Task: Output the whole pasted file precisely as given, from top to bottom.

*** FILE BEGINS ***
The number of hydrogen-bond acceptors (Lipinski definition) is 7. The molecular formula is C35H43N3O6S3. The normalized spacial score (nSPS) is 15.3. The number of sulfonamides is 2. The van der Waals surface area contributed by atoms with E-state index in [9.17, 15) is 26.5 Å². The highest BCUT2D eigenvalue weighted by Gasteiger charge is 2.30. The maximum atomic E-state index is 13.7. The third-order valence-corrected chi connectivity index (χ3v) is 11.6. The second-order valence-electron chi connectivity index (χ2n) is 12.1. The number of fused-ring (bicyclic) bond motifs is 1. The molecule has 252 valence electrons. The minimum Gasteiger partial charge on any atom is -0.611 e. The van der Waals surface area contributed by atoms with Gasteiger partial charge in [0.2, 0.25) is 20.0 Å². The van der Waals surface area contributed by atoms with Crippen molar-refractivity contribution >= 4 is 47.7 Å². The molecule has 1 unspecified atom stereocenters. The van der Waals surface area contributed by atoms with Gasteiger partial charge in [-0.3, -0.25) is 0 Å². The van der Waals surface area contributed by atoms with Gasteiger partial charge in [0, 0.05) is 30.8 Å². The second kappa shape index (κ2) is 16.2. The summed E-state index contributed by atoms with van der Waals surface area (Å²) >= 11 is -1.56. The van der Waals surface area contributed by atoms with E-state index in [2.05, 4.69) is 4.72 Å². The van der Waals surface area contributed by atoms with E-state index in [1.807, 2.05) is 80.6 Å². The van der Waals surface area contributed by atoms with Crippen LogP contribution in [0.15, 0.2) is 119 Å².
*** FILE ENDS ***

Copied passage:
The number of hydrogen-bond acceptors (Lipinski definition) is 7. The molecular formula is C35H43N3O6S3. The normalized spacial score (nSPS) is 15.3. The number of sulfonamides is 2. The van der Waals surface area contributed by atoms with E-state index in [9.17, 15) is 26.5 Å². The highest BCUT2D eigenvalue weighted by Gasteiger charge is 2.30. The maximum atomic E-state index is 13.7. The third-order valence-corrected chi connectivity index (χ3v) is 11.6. The second-order valence-electron chi connectivity index (χ2n) is 12.1. The number of fused-ring (bicyclic) bond motifs is 1. The molecule has 252 valence electrons. The minimum Gasteiger partial charge on any atom is -0.611 e. The van der Waals surface area contributed by atoms with Gasteiger partial charge in [0.2, 0.25) is 20.0 Å². The van der Waals surface area contributed by atoms with Crippen molar-refractivity contribution >= 4 is 47.7 Å². The molecule has 1 unspecified atom stereocenters. The van der Waals surface area contributed by atoms with Gasteiger partial charge in [-0.3, -0.25) is 0 Å². The van der Waals surface area contributed by atoms with Gasteiger partial charge in [0, 0.05) is 30.8 Å². The second kappa shape index (κ2) is 16.2. The summed E-state index contributed by atoms with van der Waals surface area (Å²) >= 11 is -1.56. The van der Waals surface area contributed by atoms with E-state index in [2.05, 4.69) is 4.72 Å². The van der Waals surface area contributed by atoms with E-state index in [1.807, 2.05) is 80.6 Å². The van der Waals surface area contributed by atoms with Crippen LogP contribution in [0.15, 0.2) is 119 Å².